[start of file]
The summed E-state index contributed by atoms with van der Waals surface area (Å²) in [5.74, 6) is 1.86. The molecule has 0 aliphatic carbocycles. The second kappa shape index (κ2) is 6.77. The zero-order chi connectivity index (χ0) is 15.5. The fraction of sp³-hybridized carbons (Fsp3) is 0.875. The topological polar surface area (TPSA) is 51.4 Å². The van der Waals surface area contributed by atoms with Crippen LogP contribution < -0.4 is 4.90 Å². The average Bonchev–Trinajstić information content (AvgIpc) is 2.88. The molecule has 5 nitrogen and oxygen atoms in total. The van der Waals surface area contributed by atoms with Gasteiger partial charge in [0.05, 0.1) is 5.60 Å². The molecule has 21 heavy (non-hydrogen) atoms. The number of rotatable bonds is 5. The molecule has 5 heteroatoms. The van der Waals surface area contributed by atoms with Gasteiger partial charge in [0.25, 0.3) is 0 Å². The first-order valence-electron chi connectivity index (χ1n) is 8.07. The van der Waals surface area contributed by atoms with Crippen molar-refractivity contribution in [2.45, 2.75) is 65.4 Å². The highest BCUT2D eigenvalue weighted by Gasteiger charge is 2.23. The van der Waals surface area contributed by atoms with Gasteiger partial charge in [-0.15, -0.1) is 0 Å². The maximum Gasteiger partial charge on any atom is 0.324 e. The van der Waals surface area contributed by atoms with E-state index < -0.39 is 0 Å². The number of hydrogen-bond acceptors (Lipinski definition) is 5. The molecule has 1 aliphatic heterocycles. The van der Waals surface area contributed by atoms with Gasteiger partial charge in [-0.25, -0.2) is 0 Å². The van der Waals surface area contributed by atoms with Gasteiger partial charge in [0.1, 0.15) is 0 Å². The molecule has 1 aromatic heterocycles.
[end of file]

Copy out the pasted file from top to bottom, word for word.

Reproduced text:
The summed E-state index contributed by atoms with van der Waals surface area (Å²) in [5.74, 6) is 1.86. The molecule has 0 aliphatic carbocycles. The second kappa shape index (κ2) is 6.77. The zero-order chi connectivity index (χ0) is 15.5. The fraction of sp³-hybridized carbons (Fsp3) is 0.875. The topological polar surface area (TPSA) is 51.4 Å². The van der Waals surface area contributed by atoms with Crippen LogP contribution < -0.4 is 4.90 Å². The average Bonchev–Trinajstić information content (AvgIpc) is 2.88. The molecule has 5 nitrogen and oxygen atoms in total. The van der Waals surface area contributed by atoms with Gasteiger partial charge in [0.05, 0.1) is 5.60 Å². The molecule has 21 heavy (non-hydrogen) atoms. The number of rotatable bonds is 5. The molecule has 5 heteroatoms. The van der Waals surface area contributed by atoms with Gasteiger partial charge in [0.25, 0.3) is 0 Å². The first-order valence-electron chi connectivity index (χ1n) is 8.07. The van der Waals surface area contributed by atoms with Crippen molar-refractivity contribution in [2.45, 2.75) is 65.4 Å². The highest BCUT2D eigenvalue weighted by Gasteiger charge is 2.23. The van der Waals surface area contributed by atoms with Gasteiger partial charge in [-0.15, -0.1) is 0 Å². The maximum Gasteiger partial charge on any atom is 0.324 e. The van der Waals surface area contributed by atoms with E-state index < -0.39 is 0 Å². The number of hydrogen-bond acceptors (Lipinski definition) is 5. The molecule has 1 aliphatic heterocycles. The van der Waals surface area contributed by atoms with Gasteiger partial charge in [-0.25, -0.2) is 0 Å². The van der Waals surface area contributed by atoms with Gasteiger partial charge in [0.1, 0.15) is 0 Å². The molecule has 1 aromatic heterocycles.